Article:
Help monarchs and other pollinators by collecting milkweed seeds this fall
A step-by-step resource to saving seeds and planting milkweed to help monarchs and other pollinators.
Fluffs of white appear along country roads in Michigan every fall – the seed pods of milkweed plants. These little, fluffy seeds hold a lot of potential for monarchs passing through Michigan, and are important to many bees. The beautiful flowers of milkweeds produce pollen and nectar for bees, butterflies and other pollinators. More milkweed in Michigan means more food for pollinators, and more places for monarchs on their migration. Butterflies and bees can use your help in planting more of these plants. Michigan State University Extension offers the followings steps on what you can do.
Grab a friend, bring a kid, put the dog on a leash and go out and collect milkweed seeds! Bring envelopes or baggies and a marker so that each species can be kept separate. Milkweeds grow well in disturbed areas, so scout in ditches, pastures, field edges, medians, etc. (Make sure you get permission before you go on any private land.)
- Look for different types of milkweeds. There are about a dozen types of milkweed that are native to Michigan – you can check out their ranges at the Biota of North America’s Plant Atlas. You can also see what types of milkweed seeds are needed in your region through this map on Monarch Watch.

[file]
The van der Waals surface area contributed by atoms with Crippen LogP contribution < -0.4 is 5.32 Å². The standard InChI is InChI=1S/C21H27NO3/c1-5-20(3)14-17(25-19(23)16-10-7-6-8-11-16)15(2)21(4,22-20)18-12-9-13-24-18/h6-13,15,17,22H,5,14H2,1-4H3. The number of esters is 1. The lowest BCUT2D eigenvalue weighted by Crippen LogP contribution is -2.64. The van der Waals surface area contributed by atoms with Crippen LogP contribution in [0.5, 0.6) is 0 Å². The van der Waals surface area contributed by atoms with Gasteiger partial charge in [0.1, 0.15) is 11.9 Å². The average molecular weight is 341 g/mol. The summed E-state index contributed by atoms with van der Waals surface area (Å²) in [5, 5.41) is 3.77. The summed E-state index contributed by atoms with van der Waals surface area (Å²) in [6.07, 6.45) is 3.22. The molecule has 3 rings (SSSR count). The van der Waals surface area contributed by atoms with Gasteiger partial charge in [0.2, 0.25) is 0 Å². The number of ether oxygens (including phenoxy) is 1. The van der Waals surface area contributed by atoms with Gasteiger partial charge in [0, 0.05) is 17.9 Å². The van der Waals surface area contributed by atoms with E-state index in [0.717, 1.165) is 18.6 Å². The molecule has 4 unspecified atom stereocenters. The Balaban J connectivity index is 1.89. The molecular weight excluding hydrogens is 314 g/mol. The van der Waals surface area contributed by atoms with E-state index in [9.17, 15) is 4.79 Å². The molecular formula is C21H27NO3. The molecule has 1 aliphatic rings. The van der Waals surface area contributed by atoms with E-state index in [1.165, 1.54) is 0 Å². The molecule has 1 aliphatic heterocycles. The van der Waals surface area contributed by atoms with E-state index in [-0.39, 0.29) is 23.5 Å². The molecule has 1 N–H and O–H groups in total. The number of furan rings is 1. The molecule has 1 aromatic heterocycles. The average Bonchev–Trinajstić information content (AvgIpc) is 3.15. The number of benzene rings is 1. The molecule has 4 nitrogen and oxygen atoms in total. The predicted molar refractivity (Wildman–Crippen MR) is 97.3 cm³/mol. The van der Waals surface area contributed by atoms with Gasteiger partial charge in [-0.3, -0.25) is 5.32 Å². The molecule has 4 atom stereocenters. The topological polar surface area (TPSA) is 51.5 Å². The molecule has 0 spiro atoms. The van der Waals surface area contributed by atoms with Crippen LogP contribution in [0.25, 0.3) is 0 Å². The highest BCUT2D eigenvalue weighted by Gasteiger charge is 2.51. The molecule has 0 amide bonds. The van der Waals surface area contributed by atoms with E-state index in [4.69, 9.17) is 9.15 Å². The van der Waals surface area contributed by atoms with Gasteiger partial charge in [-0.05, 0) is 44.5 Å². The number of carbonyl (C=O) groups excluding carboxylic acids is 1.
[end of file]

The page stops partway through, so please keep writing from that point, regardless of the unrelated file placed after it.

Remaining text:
- Seed pods should be open, dry and brown. If you aren’t sure, give the pod a squeeze – it should pop open easily. If pods are still green or white, keep a note where they are and come back later.
- Grab some seeds from many different plants. Many milkweeds are clonal, meaning plants in a group are closely related. To get lots of diversity, collect seeds from plants in many areas. You can collect a lot from common ones like common milkweed (Asclepis syrica), butterfly weed (Asclepis tuberosa) and swamp milkweed (Asclepis incarnate), but only a little from ones that are rarer.
What do you do with milkweed seeds?
You can plant them immediately this fall. October and November work well in Michigan – you want the soil to be too cold for the seeds to germinate, but not yet frozen. Choose a sunny corner where the milkweeds can spread. Create a patch of bare soil and water it so the soil is moist. Use your finger to poke holes in the soil and drop a seed in each hole. Cover and wait for spring! For more tips on fall planting, see “Fall Planting Milkweed Seeds – 10 Simple Steps!” from Monarch Butterfly Garden.
Miss the window for fall planting? You can winter sow many types of milkweed. Use old, plastic containers like yogurt containers. Poke a few holes in the bottom for drainage and fill with a few inches of potting mix. Dampen the mix and plant the seeds, covering them lightly with more soil. Poke a few holes in the lid and cover your container. Put your container outside in a shady spot, like the north side of your garage. For more tips on winter sown milkweed, see “Winter Sowing Milkweed Seeds Part 2: Prepare Your Containers” from Monarch Butterfly Garden.